We had already looked at OpenOffice from Sun Microsystems Inc. It offers word processing, spreadsheet, presentation and database software suites for free. A considerable saving compared to Microsoft's office suite. Our advice is to not consider OpenOffice as a clone of MS Office. Whilst it offers a lot of interoperability some features work differently and it will take a little time to learn the differences. We have been using OpenOffice on MS Windows machines for some time now and have found the software to be as functional as MS Office.

To switch or not to switch?

So the big question was should we switch to Ubuntu knowing that if we did we could continue to use OpenOffice. Well in April 2009 we took one laptop, a Lenovo T500 and installed Ubuntu 8.04. We chose 8.04 because we wanted stability and this version is known as the LTS or Long Term Support version, LTS desktop versions enjoy 3 years support. So how risky was it?

Well when we purchased this particular machine it had MS Vista pre-installed but it also came with XP loaded on a CD so you could downgrade if preferred although some may argue going to XP from Vista is an upgrade. Having XP as a fall back should the Ubuntu route fall short of expectations at least gave us a low risk recovery route. Downloading Ubuntu from Canonical's website was easy enough. The software comes as an .iso file and you have to be able to burn a CD in this format. If you don't have software to hand there is a useful link to a free utility that can be used to burn the CD image. If you don't want to get involved in burning a CD you can buy a preloaded one from Canonical.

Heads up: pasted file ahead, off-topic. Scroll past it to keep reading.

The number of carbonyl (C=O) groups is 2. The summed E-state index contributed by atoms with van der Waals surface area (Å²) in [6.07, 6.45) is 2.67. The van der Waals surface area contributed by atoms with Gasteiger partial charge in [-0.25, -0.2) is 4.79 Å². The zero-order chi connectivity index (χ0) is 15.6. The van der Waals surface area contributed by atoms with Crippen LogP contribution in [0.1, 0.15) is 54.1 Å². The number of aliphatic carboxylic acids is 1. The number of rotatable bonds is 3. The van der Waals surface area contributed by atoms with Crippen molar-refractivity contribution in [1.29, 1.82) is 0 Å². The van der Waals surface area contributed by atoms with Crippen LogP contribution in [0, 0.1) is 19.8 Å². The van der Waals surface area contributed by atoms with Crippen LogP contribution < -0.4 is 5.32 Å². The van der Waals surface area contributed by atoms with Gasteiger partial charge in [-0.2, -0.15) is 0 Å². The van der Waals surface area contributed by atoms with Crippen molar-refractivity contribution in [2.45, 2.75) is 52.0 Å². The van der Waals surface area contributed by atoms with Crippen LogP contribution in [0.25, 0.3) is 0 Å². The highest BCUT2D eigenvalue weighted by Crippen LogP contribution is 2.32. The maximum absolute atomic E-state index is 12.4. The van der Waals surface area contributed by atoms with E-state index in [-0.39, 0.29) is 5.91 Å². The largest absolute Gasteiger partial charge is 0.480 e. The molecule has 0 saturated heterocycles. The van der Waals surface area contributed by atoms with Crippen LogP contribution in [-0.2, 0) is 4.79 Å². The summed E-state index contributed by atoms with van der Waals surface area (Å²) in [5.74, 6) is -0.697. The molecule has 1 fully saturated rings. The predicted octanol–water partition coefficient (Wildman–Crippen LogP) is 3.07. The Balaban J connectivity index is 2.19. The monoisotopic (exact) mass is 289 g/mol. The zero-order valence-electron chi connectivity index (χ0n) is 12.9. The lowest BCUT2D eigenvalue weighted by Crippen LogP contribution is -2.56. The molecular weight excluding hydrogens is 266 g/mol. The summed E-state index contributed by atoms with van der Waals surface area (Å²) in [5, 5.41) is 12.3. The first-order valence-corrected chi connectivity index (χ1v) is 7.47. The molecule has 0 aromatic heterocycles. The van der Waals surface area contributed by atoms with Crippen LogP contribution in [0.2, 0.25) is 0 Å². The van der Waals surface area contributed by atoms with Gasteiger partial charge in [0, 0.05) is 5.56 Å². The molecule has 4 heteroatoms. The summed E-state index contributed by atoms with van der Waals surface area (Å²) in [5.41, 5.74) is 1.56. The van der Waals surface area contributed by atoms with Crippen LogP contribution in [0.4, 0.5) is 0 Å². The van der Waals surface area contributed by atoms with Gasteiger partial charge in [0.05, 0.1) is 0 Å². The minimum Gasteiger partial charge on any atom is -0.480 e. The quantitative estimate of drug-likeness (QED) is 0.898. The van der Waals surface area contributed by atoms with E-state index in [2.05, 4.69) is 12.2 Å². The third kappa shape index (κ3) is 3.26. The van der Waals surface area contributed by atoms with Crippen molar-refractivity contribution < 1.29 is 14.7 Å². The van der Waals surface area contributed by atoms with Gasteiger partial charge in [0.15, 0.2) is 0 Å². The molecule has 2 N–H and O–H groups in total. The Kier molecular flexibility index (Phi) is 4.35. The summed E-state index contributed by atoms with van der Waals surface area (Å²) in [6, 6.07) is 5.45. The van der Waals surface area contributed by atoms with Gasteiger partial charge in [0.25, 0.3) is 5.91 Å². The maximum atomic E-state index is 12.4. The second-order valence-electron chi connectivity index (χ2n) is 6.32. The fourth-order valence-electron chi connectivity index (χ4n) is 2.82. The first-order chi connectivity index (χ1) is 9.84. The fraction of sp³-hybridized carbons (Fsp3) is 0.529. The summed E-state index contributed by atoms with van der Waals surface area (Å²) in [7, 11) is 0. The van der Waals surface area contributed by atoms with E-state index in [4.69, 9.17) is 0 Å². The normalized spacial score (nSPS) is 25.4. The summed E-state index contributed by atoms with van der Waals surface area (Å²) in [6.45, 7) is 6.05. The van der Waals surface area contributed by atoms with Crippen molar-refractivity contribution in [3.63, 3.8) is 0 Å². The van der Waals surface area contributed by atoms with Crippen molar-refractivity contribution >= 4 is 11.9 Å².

So far so good. We now had a CD and all we had to do was insert it into the drive and fingers crossed. The loading of the software took about 15 minutes in total and it was a very smooth operation. Now a couple of caveats, if you like to watch DVDs on your laptop you will have to search the web for a player as this version of Ubuntu doesn't support a DVD player. DVD playback software contains licensed software so that goes against the grain of open software hence it not being part of the distribution. Secondly our T500 has an inbuilt mobile broadband modem. 8.04 did not recognise this although I believe later versions do support the modem. We got round this by writing a simple script to enable the modem when we needed it. Not so flash as the graphical interface but it works.